# Need help with some vector calculus problems

f = 2xy in the x dir, (x^2 - z^2) in the y dir, -3xz^2 in the z dir.
particle travles from (0,0,0) to (2,1,3)

im supposed to find the line integral from (0,0,0) to (2,1,3).
if i make z = 3/2 x and y = 1/2 x and substitute those into the integral of F dot dl i end up with an answer of -27.66667. the way im doing it makes sense from the things ive seen on the net. but the book gives an answer of -39.5. ??

also, ive got another problem, my electro-magnetics prof didnt get a chance to do any examples on this stuff. D = 2 Ro z^2 in the Ro dir, and Ro cos^2 theta in the z dir.
find closed surface integral of D dot Ds.
0<Ro<5
-1<z<1
0<theta<2pi

ive got no idea on this one. is it basically the same thing as a line integral or do i do something different?

## Answers and Replies

HallsofIvy
Science Advisor
Homework Helper
I have no idea what you mean by "f = 2xy in the x dir, (x^2 - z^2) in the y dir, -3xz^2 in the z dir". Do you possibly mean 2xy dx+ (x2- z2)dy- 3xz2dz ? Oh, wait, you mean f is a vector: f= (2xy)i+ (x2- z2)j- 3xz2k.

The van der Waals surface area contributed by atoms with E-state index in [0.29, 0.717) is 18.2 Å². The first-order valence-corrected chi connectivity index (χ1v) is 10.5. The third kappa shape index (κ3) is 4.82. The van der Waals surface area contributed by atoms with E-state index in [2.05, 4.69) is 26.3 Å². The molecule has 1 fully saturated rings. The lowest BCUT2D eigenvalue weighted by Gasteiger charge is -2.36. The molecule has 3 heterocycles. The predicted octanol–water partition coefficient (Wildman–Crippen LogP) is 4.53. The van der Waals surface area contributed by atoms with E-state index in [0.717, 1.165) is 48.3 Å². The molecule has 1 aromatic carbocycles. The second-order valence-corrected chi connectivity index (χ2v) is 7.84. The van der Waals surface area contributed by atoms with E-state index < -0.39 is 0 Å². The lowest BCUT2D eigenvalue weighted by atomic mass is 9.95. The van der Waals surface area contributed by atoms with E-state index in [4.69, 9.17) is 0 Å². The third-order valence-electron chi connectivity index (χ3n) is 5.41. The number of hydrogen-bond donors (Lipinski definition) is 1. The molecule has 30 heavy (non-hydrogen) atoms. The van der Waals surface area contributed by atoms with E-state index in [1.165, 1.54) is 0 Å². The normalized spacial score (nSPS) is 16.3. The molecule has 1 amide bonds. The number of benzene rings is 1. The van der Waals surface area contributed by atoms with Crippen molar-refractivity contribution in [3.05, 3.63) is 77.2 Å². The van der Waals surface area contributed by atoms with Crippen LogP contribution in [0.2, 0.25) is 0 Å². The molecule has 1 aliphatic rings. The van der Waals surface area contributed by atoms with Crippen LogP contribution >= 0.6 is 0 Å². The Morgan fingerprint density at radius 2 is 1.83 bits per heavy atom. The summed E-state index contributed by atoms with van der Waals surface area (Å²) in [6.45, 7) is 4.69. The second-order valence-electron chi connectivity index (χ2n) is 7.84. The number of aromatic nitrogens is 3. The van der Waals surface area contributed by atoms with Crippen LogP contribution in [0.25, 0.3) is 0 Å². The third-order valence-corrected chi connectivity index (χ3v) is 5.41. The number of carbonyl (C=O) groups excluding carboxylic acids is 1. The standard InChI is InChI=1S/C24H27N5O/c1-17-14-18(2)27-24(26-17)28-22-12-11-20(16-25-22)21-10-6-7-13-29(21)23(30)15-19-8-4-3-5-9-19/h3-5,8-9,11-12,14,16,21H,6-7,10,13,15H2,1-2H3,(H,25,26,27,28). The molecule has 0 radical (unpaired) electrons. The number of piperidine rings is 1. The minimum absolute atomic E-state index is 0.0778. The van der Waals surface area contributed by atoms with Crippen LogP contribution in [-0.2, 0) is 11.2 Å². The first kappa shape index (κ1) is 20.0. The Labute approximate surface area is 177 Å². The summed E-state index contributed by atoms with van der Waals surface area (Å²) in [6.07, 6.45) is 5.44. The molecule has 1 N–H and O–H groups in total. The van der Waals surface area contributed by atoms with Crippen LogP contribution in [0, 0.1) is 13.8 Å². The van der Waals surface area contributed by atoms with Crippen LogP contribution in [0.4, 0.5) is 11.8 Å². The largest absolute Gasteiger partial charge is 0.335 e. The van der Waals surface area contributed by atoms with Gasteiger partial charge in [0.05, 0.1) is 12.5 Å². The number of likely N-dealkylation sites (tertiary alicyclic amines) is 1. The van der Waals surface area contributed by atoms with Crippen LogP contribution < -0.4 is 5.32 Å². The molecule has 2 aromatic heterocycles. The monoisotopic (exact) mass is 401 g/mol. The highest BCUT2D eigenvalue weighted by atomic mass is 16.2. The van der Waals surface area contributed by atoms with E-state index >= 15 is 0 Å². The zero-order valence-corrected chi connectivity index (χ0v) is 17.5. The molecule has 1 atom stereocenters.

Of course its the same thing: fds= 2xy dx+ (x2- z2)dy- 3xz2dz
To integrate it from (0, 0, 0) to (2, 1, 3), let x= 2t, y= t, z= 3t so that dx= 2dt,
dy= dt, dz= 3dt and substitute. The integral will be for t= 0 to 1.

I'm a little put off by using "Ro" instead of r in cylindrical coordinates. That's normally reserved for polar coordinates.

the figure "0< Ro< 5, -1< z< 1, 0< theta< 2p is the cylinder with radius 5, extending from z= -1 to 1. It's surface (dS) really has three parts: the top, a disk of radius 5 with z= 1 (and dS= rdrd&theta;), the bottom, a disk of radius 5 with z= -1 (and dS= -rdr&theta;), and the "lateral side" with dS= rdrd&theta;.